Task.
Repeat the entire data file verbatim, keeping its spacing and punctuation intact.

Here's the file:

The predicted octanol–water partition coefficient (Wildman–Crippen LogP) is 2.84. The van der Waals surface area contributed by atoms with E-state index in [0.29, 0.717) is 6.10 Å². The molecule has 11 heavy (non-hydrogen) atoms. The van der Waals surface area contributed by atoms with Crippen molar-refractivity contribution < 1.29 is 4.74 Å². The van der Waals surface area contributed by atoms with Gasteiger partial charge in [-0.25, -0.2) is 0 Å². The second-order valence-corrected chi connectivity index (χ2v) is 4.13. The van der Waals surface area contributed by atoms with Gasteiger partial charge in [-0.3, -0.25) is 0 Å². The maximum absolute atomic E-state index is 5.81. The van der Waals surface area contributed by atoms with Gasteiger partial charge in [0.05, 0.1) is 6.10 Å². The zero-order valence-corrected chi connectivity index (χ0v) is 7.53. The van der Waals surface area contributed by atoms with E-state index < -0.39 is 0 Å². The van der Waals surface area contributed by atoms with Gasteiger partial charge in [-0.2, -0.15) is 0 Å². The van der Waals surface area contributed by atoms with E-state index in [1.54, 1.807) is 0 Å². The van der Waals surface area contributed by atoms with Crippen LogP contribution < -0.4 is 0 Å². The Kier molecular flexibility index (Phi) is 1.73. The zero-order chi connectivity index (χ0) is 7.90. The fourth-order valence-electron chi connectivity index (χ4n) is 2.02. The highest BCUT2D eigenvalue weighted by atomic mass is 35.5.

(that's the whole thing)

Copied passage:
The predicted octanol–water partition coefficient (Wildman–Crippen LogP) is 2.84. The van der Waals surface area contributed by atoms with E-state index in [0.29, 0.717) is 6.10 Å². The molecule has 11 heavy (non-hydrogen) atoms. The van der Waals surface area contributed by atoms with Crippen molar-refractivity contribution < 1.29 is 4.74 Å². The van der Waals surface area contributed by atoms with Gasteiger partial charge in [-0.25, -0.2) is 0 Å². The second-order valence-corrected chi connectivity index (χ2v) is 4.13. The van der Waals surface area contributed by atoms with Gasteiger partial charge in [-0.3, -0.25) is 0 Å². The maximum absolute atomic E-state index is 5.81. The van der Waals surface area contributed by atoms with Gasteiger partial charge in [0.05, 0.1) is 6.10 Å². The zero-order valence-corrected chi connectivity index (χ0v) is 7.53. The van der Waals surface area contributed by atoms with E-state index < -0.39 is 0 Å². The van der Waals surface area contributed by atoms with Gasteiger partial charge in [-0.2, -0.15) is 0 Å². The van der Waals surface area contributed by atoms with E-state index in [1.54, 1.807) is 0 Å². The van der Waals surface area contributed by atoms with Crippen LogP contribution < -0.4 is 0 Å². The Kier molecular flexibility index (Phi) is 1.73. The zero-order chi connectivity index (χ0) is 7.90. The fourth-order valence-electron chi connectivity index (χ4n) is 2.02. The highest BCUT2D eigenvalue weighted by atomic mass is 35.5.